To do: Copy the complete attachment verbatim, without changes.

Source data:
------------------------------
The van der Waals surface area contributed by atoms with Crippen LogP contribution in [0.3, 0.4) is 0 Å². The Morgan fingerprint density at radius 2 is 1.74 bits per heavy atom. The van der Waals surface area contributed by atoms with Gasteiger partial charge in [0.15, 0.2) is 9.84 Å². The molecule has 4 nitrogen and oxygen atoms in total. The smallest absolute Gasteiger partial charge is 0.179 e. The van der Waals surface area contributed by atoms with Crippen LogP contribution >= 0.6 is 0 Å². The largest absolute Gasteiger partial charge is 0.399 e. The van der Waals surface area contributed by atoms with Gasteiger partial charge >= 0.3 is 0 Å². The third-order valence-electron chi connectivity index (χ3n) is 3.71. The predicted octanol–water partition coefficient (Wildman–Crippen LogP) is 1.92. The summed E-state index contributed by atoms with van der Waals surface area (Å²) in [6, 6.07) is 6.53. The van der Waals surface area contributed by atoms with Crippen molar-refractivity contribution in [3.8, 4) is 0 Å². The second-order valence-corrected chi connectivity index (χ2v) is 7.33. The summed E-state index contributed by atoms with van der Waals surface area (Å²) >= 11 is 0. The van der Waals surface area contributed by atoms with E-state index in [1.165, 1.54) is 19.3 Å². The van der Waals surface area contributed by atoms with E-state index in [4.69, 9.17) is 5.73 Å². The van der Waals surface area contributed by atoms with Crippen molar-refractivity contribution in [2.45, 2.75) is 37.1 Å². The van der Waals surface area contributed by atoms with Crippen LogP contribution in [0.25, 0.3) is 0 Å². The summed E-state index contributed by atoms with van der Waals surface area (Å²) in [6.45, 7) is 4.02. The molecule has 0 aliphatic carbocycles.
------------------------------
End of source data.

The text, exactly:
The van der Waals surface area contributed by atoms with Crippen LogP contribution in [0.3, 0.4) is 0 Å². The Morgan fingerprint density at radius 2 is 1.74 bits per heavy atom. The van der Waals surface area contributed by atoms with Gasteiger partial charge in [0.15, 0.2) is 9.84 Å². The molecule has 4 nitrogen and oxygen atoms in total. The smallest absolute Gasteiger partial charge is 0.179 e. The van der Waals surface area contributed by atoms with Crippen LogP contribution >= 0.6 is 0 Å². The largest absolute Gasteiger partial charge is 0.399 e. The van der Waals surface area contributed by atoms with Gasteiger partial charge >= 0.3 is 0 Å². The third-order valence-electron chi connectivity index (χ3n) is 3.71. The predicted octanol–water partition coefficient (Wildman–Crippen LogP) is 1.92. The summed E-state index contributed by atoms with van der Waals surface area (Å²) in [6, 6.07) is 6.53. The van der Waals surface area contributed by atoms with Crippen molar-refractivity contribution in [3.8, 4) is 0 Å². The second-order valence-corrected chi connectivity index (χ2v) is 7.33. The summed E-state index contributed by atoms with van der Waals surface area (Å²) >= 11 is 0. The van der Waals surface area contributed by atoms with E-state index in [1.165, 1.54) is 19.3 Å². The van der Waals surface area contributed by atoms with E-state index in [4.69, 9.17) is 5.73 Å². The van der Waals surface area contributed by atoms with Crippen molar-refractivity contribution in [2.45, 2.75) is 37.1 Å². The van der Waals surface area contributed by atoms with Crippen LogP contribution in [0.25, 0.3) is 0 Å². The summed E-state index contributed by atoms with van der Waals surface area (Å²) in [6.45, 7) is 4.02. The molecule has 0 aliphatic carbocycles.